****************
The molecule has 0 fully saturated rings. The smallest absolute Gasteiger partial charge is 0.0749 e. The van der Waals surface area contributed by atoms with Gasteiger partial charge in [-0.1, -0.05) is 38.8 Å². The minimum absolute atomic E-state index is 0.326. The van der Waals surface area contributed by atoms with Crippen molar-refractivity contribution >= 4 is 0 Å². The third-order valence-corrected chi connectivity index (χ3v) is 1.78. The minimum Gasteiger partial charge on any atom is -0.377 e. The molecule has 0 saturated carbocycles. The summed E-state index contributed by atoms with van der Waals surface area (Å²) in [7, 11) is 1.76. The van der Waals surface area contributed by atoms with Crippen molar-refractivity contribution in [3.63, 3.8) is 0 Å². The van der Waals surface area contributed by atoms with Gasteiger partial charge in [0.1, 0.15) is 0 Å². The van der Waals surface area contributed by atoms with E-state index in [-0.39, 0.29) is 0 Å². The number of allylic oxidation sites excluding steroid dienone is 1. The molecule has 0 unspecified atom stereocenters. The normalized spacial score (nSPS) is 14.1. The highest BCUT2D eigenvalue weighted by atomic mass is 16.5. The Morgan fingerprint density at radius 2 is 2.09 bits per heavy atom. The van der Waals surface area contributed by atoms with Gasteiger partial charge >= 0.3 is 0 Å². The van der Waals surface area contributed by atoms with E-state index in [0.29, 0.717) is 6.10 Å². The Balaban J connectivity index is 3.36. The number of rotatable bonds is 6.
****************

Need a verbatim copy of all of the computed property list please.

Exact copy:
The molecule has 0 fully saturated rings. The smallest absolute Gasteiger partial charge is 0.0749 e. The van der Waals surface area contributed by atoms with Gasteiger partial charge in [-0.1, -0.05) is 38.8 Å². The minimum absolute atomic E-state index is 0.326. The van der Waals surface area contributed by atoms with Crippen molar-refractivity contribution >= 4 is 0 Å². The third-order valence-corrected chi connectivity index (χ3v) is 1.78. The minimum Gasteiger partial charge on any atom is -0.377 e. The molecule has 0 saturated carbocycles. The summed E-state index contributed by atoms with van der Waals surface area (Å²) in [7, 11) is 1.76. The van der Waals surface area contributed by atoms with Crippen molar-refractivity contribution in [3.63, 3.8) is 0 Å². The van der Waals surface area contributed by atoms with Gasteiger partial charge in [0.1, 0.15) is 0 Å². The van der Waals surface area contributed by atoms with E-state index in [-0.39, 0.29) is 0 Å². The number of allylic oxidation sites excluding steroid dienone is 1. The molecule has 0 unspecified atom stereocenters. The normalized spacial score (nSPS) is 14.1. The highest BCUT2D eigenvalue weighted by atomic mass is 16.5. The Morgan fingerprint density at radius 2 is 2.09 bits per heavy atom. The van der Waals surface area contributed by atoms with Gasteiger partial charge >= 0.3 is 0 Å². The van der Waals surface area contributed by atoms with E-state index in [0.29, 0.717) is 6.10 Å². The Balaban J connectivity index is 3.36. The number of rotatable bonds is 6.